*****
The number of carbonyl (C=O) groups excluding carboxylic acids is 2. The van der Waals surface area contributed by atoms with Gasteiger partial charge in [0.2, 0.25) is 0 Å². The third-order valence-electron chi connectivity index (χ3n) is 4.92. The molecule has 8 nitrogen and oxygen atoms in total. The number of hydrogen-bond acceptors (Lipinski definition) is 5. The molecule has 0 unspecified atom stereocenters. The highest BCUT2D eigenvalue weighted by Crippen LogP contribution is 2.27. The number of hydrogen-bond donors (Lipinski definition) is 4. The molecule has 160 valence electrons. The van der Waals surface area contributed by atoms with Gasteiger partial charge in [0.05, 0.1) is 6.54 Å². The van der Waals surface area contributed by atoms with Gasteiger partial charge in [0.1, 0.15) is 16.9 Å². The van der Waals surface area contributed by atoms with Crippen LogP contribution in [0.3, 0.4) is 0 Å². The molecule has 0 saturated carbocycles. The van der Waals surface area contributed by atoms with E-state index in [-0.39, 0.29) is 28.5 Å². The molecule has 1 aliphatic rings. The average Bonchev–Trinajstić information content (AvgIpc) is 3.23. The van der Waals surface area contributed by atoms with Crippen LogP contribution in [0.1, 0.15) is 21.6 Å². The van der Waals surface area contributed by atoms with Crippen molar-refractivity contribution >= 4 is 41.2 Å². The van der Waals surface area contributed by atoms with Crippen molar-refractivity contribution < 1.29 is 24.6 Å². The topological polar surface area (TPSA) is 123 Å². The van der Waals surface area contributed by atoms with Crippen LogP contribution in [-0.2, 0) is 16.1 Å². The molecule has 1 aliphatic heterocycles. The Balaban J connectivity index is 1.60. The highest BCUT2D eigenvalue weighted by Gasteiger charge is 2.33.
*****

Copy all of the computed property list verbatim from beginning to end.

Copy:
The number of carbonyl (C=O) groups excluding carboxylic acids is 2. The van der Waals surface area contributed by atoms with Gasteiger partial charge in [0.2, 0.25) is 0 Å². The third-order valence-electron chi connectivity index (χ3n) is 4.92. The molecule has 8 nitrogen and oxygen atoms in total. The number of hydrogen-bond acceptors (Lipinski definition) is 5. The molecule has 0 unspecified atom stereocenters. The highest BCUT2D eigenvalue weighted by Crippen LogP contribution is 2.27. The number of hydrogen-bond donors (Lipinski definition) is 4. The molecule has 160 valence electrons. The van der Waals surface area contributed by atoms with Gasteiger partial charge in [0.05, 0.1) is 6.54 Å². The van der Waals surface area contributed by atoms with Gasteiger partial charge in [0.1, 0.15) is 16.9 Å². The van der Waals surface area contributed by atoms with Crippen LogP contribution in [0.3, 0.4) is 0 Å². The molecule has 0 saturated carbocycles. The van der Waals surface area contributed by atoms with E-state index in [-0.39, 0.29) is 28.5 Å². The molecule has 1 aliphatic rings. The average Bonchev–Trinajstić information content (AvgIpc) is 3.23. The van der Waals surface area contributed by atoms with Crippen LogP contribution in [0.1, 0.15) is 21.6 Å². The van der Waals surface area contributed by atoms with Crippen molar-refractivity contribution >= 4 is 41.2 Å². The van der Waals surface area contributed by atoms with Crippen molar-refractivity contribution < 1.29 is 24.6 Å². The topological polar surface area (TPSA) is 123 Å². The van der Waals surface area contributed by atoms with Crippen LogP contribution in [-0.2, 0) is 16.1 Å². The molecule has 1 aliphatic heterocycles. The Balaban J connectivity index is 1.60. The highest BCUT2D eigenvalue weighted by Gasteiger charge is 2.33.